Andrew Parker Bowles

British Army officer

Andrew Parker Bowles

Born
Andrew Henry Parker Bowles

(1939-12-27) 27 December 1939 (age 82)
Surrey, England
Spouses
  • Camilla Rosemary Shand
    (m. 1973; div. 1995)
  • Rosemary Alice Pitman
    (m. 1996; died 2010)
Children
  • Tom Parker Bowles
  • Laura Lopes
Parents
  • Derek Parker Bowles (father)
  • Ann de Trafford (mother)
RelativesDerek Paravicini (nephew)

Brigadier Andrew Henry Parker Bowles OBE (born 27 December 1939)[1] is a retired British Army officer. He is the former husband of Queen Camilla.

Early life and family

Andrew Parker Bowles was born on 27 December 1939 as the eldest of four children to Derek Henry Parker Bowles, who was a great-grandson of Thomas Parker, 6th Earl of Macclesfield, and his wife Ann Parker Bowles, daughter of multimillionaire racehorse owner Sir Humphrey de Trafford, 4th Baronet. His christening announcement in The Times listed his godparents as Sir Humphrey de Trafford, the Marquess of Hartington, Miss Mary de Trafford and Miss Swinnerton-Dyer.[2] His parents were close friends of Queen Elizabeth The Queen Mother. Some sources have stated that his godmother was also the Queen Mother.[3] Parker Bowles was a page at the coronation of Queen Elizabeth II.[4] He is an uncle of Derek Paravicini, a blind autistic savant.[5]

As an amateur jockey, Parker Bowles rode in the 1969 Grand National on his horse, The Fossa, finishing the race in 11th place.[6] He played on Prince Charles' polo team during their younger days.[7]

Military career

Parker Bowles was educated at the Benedictine Ampleforth College and the Royal Military Academy Sandhurst. He was commissioned into the Royal Horse Guards (The Blues) in 1960. He was aide-de-camp to the Governor-General of New Zealand, Sir Bernard Fergusson, in about 1965.[citation needed] He was then Adjutant Royal Horse Guards (The Blues) 1967–1969.[citation needed] The regiment became The Blues and Royals (Royal Horse Guards and 1st Dragoons) 1969, and he was the Adjutant of The Blues and Royals 1969–1970. Parker Bowles was promoted to major on 31 December 1971.[citation needed]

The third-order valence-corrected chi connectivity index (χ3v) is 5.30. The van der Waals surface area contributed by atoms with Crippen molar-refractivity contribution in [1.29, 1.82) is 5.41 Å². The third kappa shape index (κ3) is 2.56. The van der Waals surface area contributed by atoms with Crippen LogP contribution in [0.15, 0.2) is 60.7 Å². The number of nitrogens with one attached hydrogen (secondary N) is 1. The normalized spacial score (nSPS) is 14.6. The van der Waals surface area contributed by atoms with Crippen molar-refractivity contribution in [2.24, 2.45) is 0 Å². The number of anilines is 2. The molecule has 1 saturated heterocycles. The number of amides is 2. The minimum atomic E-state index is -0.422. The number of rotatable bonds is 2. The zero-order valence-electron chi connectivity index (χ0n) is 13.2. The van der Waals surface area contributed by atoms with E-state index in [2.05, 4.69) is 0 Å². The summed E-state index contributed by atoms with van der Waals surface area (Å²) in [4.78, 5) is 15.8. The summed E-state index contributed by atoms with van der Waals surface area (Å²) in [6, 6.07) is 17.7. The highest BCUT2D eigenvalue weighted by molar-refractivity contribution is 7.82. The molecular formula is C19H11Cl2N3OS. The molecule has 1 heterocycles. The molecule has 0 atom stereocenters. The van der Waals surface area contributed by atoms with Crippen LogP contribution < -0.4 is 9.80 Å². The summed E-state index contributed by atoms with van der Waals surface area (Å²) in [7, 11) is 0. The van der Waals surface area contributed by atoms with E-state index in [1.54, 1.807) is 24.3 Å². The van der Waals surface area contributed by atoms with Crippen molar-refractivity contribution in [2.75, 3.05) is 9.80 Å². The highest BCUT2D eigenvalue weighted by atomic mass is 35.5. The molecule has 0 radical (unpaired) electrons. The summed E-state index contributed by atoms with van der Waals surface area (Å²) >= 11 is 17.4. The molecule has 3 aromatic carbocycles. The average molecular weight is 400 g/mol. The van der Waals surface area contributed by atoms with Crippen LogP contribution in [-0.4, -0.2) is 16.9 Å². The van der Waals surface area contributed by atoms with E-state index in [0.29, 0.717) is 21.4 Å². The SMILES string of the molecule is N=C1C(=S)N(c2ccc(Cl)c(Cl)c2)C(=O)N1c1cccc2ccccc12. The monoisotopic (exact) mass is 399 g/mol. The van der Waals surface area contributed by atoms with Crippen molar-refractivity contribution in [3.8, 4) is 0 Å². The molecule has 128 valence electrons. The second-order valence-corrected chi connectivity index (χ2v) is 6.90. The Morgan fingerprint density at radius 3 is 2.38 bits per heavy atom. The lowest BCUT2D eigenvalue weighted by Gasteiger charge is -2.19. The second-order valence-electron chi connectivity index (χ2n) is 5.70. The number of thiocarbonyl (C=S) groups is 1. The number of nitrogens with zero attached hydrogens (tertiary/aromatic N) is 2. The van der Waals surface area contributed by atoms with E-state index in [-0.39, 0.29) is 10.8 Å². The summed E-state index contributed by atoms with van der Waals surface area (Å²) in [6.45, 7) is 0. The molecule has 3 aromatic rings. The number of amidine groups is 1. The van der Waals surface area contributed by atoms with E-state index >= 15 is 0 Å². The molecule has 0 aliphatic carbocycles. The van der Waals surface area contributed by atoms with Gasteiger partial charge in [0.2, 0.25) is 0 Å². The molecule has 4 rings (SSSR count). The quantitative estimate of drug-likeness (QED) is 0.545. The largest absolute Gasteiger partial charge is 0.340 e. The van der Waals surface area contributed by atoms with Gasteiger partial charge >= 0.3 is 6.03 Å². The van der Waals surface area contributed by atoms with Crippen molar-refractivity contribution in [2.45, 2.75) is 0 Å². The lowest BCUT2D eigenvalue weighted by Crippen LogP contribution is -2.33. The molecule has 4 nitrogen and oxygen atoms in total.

He was squadron leader of "B" squadron in 1972 on Operation Motorman in Ulster.[citation needed] Later he was Senior Military Liaison Officer to Lord Soames, when Soames was Governor of Southern Rhodesia during its transition to the majority rule state of Zimbabwe in 1979–1980.[citation needed] He was staff qualified (sq), and became a lieutenant colonel 30 June 1980.[8] In 1980 he was awarded the Queen's Commendation for Bravery in Zimbabwe.[9]

In 1981–1983, he was Commanding Officer of the Household Cavalry Mounted Regiment, and was commanding during the Hyde Park and Regent's Park bombings, when men and horses from his regiment were killed and injured by a terrorist bomb.[citation needed] He was one of the first to the scene, arriving on foot after hearing the bomb blast, and his orders led to the saving of later famous horse Sefton.[citation needed]

From 1987 to 1990, he was colonel Commanding the Household Cavalry and Silver Stick in Waiting to Queen Elizabeth II.[citation needed] On 30 June 1990 he was promoted to brigadier, and was director of the Royal Army Veterinary Corps 1991–1994.[citation needed] He retired in 1994.[10]

Parker Bowles held the following ranks:

  • 23 January 1962, lieutenant[11]
  • 23 July 1966, captain[12]
  • 31 December 1971, major[13]
  • 1 December 1980, seniority backdated to 30 June 1980, lieutenant colonel[14]
  • 30 June 1987, colonel[15]
  • 31 December 1990, seniority backdated to 30 June 1990, brigadier[16]
  • 27 December 1994, retired[17]

Relationships and children

His godchildren include the circus trapeze artist Lady Emma Herbert, who was a bridesmaid at his first marriage on 4 July 1973, and Zara Tindall, daughter of Princess Anne.[18]

Princess Anne

Parker Bowles dated Princess Anne for several years, beginning in June 1970.[19] Parker Bowles's father, Derek, was a good friend to Queen Elizabeth The Queen Mother.[20] According to biographer Sally Bedell Smith, the relationship could not have been "very serious between Anne and Andrew because Andrew was Catholic," therefore any potential marriage was unlikely.[20][21] The relationship ended sometime prior to Parker Bowles's engagement to Camilla Shand. Parker Bowles and Princess Anne remain friends.[22][23] Their relationship was depicted in the third season of The Crown.

Camilla Shand (1973–1995)

In 1973, after an intermittent relationship, Parker Bowles married Camilla Shand in a Roman Catholic ceremony. Shand was a former girlfriend of the then-Prince of Wales. After marriage, the couple lived at Bolehyde Manor and, later, Middlewick House in Wiltshire and had two children, Tom and Laura. Laura attended St Mary's School, Shaftesbury, a Catholic girls' school in Dorset, while Tom attended Eton College. Parker Bowles had numerous extramarital affairs throughout his marriage to Camilla, including with several of Camilla's friends.[24][25] They divorced in 1995.[26]